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How to Test Your Site Performance with Cumulative Layout Shift (CLS)

Brent Peterson septiembre 15, 2020

How to Test Your Site Performance with Cumulative Layout Shift (CLS)

Imagine that you’re scrolling through a website or article when the page seems to suddenly jump or shift. You might lose your place, click on the wrong link, or accidentally navigate to an entirely different page due to this inconvenient shuffling. These unexpected shifts have become common enough to earn themselves a name: cumulative layout shifts (CLS).

According to the Search Engine Journal, CLS is defined as “the unexpected shifting of web page elements while the page is still downloading.” These elements may include fonts, images, contact forms, or a wide range of other interactive content. However, retailers can take action to measure their websites’ CLS to ensure that every visitor will have a smooth, shift-free browsing experience.

Why CLS Occurs

The frustrating and sudden shifts associated with CLS can occur due to resources being loaded asynchronously or DOM elements being dynamically added to the webpage before the original content. For example, common instances of CLS can be as simple as a resized font style or an image with unspecified dimensions. Noticing CLS changes during development can be difficult, as Philip Walton and Milica Mihajila, writers for web.dev, explain:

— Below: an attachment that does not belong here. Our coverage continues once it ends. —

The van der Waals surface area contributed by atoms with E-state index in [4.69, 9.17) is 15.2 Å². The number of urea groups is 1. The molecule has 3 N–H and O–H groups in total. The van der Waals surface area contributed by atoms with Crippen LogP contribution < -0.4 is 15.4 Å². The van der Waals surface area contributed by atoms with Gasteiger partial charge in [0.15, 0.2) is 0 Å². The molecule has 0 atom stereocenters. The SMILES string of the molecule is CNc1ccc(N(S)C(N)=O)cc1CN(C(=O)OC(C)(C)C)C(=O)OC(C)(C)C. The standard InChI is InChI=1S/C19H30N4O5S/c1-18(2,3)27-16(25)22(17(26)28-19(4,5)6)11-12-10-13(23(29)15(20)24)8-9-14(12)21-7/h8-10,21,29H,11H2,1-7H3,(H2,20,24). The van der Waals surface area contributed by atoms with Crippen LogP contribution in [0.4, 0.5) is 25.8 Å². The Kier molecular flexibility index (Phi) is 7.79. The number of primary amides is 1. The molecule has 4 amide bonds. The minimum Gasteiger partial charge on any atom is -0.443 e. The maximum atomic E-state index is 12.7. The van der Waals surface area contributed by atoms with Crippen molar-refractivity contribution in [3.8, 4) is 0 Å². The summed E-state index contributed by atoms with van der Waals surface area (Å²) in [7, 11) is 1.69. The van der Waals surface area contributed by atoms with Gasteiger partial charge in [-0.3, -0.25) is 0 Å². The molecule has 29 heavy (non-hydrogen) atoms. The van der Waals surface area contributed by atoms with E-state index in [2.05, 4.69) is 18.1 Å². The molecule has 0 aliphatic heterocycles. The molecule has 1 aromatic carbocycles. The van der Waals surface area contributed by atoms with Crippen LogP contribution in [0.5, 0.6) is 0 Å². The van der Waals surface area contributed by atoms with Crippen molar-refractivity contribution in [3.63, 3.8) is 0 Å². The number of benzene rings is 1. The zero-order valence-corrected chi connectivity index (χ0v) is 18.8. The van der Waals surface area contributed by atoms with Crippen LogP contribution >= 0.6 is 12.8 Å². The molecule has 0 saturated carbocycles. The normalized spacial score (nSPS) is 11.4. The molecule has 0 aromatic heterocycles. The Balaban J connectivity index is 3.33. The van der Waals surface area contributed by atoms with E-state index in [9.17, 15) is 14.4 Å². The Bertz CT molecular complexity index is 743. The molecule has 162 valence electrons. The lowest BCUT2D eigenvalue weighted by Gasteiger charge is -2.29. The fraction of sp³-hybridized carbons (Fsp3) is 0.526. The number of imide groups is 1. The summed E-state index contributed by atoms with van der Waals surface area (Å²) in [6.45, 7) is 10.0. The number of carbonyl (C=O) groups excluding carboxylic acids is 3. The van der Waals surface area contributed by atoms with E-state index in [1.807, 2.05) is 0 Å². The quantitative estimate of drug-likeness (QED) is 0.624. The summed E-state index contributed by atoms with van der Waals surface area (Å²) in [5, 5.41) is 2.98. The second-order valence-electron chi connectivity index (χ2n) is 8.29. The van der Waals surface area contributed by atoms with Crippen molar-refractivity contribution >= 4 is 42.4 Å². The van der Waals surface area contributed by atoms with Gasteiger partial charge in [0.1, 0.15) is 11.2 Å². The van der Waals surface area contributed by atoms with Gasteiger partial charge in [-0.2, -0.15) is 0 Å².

“Personalized or third-party content often doesn’t behave the same in development as it does in production, test images are often already in the developer’s browser cache, and API calls that run locally are often so fast that the delay isn’t noticeable.”

Therefore, any major problems in CLS frequently go unchecked until users can test the site for themselves.

How to Calculate CLS

Since CLS is predicted to be a top-ranking factor for Google in 2021, testing your website’s visual stability sooner rather than later can help your site boost its rankings when the algorithm shifts. Measuring CLS includes two different metrics: impact fraction and distance fraction. Here’s how each is calculated:

  • Impact fraction. This measures how much space an unstable element takes up in the viewport, or what a visitor sees on their screen. The metric simply adds together the percentages as the image shifts to fit the screen. For example, if an element originally takes up 50% of the viewport then drops another 25%, these percentages are added together for a score of 75%, or 0.75.
  • Distance fraction. This fraction represents how much a page element moves from the original position to its final position. For instance, the distance fraction of the previous example would be 25%, or 0.25.

Once these metrics are taken, simply multiply the two numbers together to get your final CLS score. Using the numbers from the previous examples (0.75 x 0.25), the final score would equal 0.1875.

Tools to Test Your Site

Developers can use the following tools depending on whether they’d like to check the CLS in the field or in the lab. Field tools include:

Some lab tools include:


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